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Opening Statement of Sen. Loren Legarda Chair, Senate Committee on Climate Change

March 22, 2011

The recent earthquake and tsunami in Japan has reminded the world to prepare for the worst, biggest and deadliest disasters. What happened in Japan can happen too in our country — with a far worse scenario if we are not prepared. It is certain that a strong earthquake may occur — a fact as real as the presence of a major earthquake fault in Metro Manila. The only question that remains is — When will it strike and how prepared are we to respond and cope?
But not all structures collapse in a strong earthquake, only the poorly built ones. We can save lives if we ensure that our home and offices, our schools and hospitals, and our malls and public buildings could withstand strong earthquakes. This is possible if we invest in proper and safe construction.
We also recognize that good urban governance is key to earthquake safety. Local governments must relentlessly assess and rectify the vulnerability of public structures in their respective areas. Administrators of office building and malls must also ensure earthquake safety in their premises and have contingency plans well in place and tested for preventing panic and stampede and handling the injured in the event of an earthquake.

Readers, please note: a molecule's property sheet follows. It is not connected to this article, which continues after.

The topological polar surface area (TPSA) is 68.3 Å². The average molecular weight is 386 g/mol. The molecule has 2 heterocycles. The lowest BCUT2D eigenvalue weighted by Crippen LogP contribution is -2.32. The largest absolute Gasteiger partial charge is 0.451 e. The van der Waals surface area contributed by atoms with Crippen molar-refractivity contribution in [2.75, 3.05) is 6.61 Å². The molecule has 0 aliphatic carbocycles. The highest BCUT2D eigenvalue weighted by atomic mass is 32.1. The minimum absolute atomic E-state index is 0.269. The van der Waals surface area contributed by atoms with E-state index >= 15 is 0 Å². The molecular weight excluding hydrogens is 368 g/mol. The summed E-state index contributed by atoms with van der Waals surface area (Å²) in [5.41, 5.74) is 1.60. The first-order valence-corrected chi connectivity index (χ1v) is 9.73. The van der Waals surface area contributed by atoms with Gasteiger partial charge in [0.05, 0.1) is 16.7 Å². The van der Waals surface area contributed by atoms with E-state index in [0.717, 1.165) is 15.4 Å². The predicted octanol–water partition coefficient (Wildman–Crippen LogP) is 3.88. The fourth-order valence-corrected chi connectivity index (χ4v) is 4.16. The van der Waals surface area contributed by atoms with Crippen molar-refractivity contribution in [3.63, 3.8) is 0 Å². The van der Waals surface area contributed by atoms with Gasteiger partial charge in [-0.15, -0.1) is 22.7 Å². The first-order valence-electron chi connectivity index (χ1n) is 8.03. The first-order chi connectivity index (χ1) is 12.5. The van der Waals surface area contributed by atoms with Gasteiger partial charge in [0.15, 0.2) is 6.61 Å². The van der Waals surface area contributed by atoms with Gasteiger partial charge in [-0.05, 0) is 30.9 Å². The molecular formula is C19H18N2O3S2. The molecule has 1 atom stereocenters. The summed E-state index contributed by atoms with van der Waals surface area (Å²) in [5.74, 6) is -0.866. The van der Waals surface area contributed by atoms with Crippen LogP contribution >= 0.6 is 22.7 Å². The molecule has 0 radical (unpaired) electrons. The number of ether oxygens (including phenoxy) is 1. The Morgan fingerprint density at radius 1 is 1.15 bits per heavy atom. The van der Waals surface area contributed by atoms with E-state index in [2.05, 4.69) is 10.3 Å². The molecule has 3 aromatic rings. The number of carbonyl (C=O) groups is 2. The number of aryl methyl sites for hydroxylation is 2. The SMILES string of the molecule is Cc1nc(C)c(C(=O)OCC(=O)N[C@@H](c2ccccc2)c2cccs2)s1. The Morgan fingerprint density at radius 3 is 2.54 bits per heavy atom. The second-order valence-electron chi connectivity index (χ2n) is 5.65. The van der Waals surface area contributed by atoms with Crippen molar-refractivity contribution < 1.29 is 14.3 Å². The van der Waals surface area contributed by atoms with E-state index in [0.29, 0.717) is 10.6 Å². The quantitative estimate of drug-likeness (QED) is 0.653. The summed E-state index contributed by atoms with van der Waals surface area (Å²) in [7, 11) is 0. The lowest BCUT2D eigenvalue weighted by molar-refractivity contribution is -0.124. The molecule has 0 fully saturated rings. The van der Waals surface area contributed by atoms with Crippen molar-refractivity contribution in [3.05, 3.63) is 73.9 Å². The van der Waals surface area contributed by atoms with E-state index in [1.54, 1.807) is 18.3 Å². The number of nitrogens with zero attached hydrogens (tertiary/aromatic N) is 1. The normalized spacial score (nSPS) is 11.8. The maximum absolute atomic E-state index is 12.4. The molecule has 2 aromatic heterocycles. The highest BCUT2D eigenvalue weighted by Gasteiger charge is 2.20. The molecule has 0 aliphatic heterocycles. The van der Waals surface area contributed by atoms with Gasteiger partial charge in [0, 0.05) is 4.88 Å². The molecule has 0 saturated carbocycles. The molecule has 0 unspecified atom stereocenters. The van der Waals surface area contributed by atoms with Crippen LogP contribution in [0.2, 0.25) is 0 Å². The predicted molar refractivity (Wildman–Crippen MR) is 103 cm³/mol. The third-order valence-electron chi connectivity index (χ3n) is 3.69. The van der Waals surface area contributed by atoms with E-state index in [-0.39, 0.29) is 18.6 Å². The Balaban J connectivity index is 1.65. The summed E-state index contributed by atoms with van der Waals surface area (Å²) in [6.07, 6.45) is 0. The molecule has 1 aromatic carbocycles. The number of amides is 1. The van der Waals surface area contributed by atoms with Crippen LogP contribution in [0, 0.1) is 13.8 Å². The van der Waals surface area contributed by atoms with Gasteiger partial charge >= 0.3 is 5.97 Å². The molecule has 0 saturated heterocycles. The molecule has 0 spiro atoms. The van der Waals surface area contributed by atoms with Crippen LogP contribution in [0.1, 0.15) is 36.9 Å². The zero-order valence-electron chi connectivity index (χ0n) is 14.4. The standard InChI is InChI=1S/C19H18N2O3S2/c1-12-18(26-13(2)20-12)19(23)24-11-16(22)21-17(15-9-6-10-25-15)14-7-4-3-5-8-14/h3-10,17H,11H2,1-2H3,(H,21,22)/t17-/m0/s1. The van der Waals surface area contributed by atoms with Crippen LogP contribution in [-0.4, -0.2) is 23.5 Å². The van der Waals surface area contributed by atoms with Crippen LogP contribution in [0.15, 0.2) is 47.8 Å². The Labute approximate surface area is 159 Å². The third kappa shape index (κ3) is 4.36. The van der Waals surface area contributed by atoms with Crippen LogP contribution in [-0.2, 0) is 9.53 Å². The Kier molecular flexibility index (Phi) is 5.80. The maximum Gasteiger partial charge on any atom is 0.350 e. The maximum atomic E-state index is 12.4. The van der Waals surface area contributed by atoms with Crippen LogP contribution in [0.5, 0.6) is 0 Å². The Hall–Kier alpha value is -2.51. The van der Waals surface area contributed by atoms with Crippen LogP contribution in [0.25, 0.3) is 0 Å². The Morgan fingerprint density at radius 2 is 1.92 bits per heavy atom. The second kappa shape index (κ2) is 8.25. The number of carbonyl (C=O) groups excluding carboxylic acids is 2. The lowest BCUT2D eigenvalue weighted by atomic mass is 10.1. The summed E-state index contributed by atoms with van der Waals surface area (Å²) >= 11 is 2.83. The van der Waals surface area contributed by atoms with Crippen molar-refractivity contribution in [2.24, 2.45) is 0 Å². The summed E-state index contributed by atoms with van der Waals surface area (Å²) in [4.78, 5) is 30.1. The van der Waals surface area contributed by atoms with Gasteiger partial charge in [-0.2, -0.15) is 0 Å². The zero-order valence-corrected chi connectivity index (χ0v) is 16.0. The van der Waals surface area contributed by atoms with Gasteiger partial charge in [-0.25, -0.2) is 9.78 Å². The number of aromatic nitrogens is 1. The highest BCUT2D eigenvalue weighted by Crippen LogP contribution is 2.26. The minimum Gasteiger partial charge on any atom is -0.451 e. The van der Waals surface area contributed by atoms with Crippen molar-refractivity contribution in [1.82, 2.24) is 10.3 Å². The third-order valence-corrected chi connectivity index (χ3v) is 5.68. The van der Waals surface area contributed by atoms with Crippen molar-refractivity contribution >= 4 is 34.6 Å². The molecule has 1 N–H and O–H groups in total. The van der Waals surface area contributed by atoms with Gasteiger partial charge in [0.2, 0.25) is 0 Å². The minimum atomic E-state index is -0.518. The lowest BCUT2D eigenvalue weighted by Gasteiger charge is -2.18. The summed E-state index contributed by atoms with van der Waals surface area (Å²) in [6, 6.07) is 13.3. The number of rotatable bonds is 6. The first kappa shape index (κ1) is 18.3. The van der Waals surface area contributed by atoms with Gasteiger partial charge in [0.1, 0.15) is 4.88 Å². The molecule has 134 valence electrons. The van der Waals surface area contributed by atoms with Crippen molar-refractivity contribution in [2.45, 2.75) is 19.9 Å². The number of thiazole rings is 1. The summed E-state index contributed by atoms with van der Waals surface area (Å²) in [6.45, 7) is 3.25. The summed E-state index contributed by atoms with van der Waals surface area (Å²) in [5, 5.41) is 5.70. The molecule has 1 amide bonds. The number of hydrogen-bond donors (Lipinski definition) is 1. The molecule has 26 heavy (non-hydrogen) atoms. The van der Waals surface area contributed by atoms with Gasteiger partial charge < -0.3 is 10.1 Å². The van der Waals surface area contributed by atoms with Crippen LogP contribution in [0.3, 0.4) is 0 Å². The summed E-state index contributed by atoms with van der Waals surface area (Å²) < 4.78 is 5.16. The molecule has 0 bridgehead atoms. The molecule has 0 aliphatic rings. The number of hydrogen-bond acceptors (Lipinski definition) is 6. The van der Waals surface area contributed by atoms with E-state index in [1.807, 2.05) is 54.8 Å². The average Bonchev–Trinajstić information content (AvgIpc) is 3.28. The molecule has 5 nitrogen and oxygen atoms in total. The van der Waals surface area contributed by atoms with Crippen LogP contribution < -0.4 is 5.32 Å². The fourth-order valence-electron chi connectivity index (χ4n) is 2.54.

Altogether, the public and private sectors must ensure public safety during earthquakes. We have invited the construction engineers of various commercial and residential building developers, engineers of our railways, ports and airport, dam operators, our Leagues of Barangays, Municipalities and Cities, the National Disaster Risk Reduction and Management Council, the Bureau of Fire Protection, DOST, PHIVOLCS, DPWH and the Philippine Institute of Civil Engineers to examine the disaster resilience of several critical infrastructure that will ultimately save lives.
The objectives of this hearing are to:
• Assess the physical durability of structures and contingency plans of institutions during earthquakes, primarily in the heavily-populated cities;
• Identify national, regional and local early warning systems for earthquakes and tsunamis; and
• Discuss measures to raise the awareness of people against disaster risks.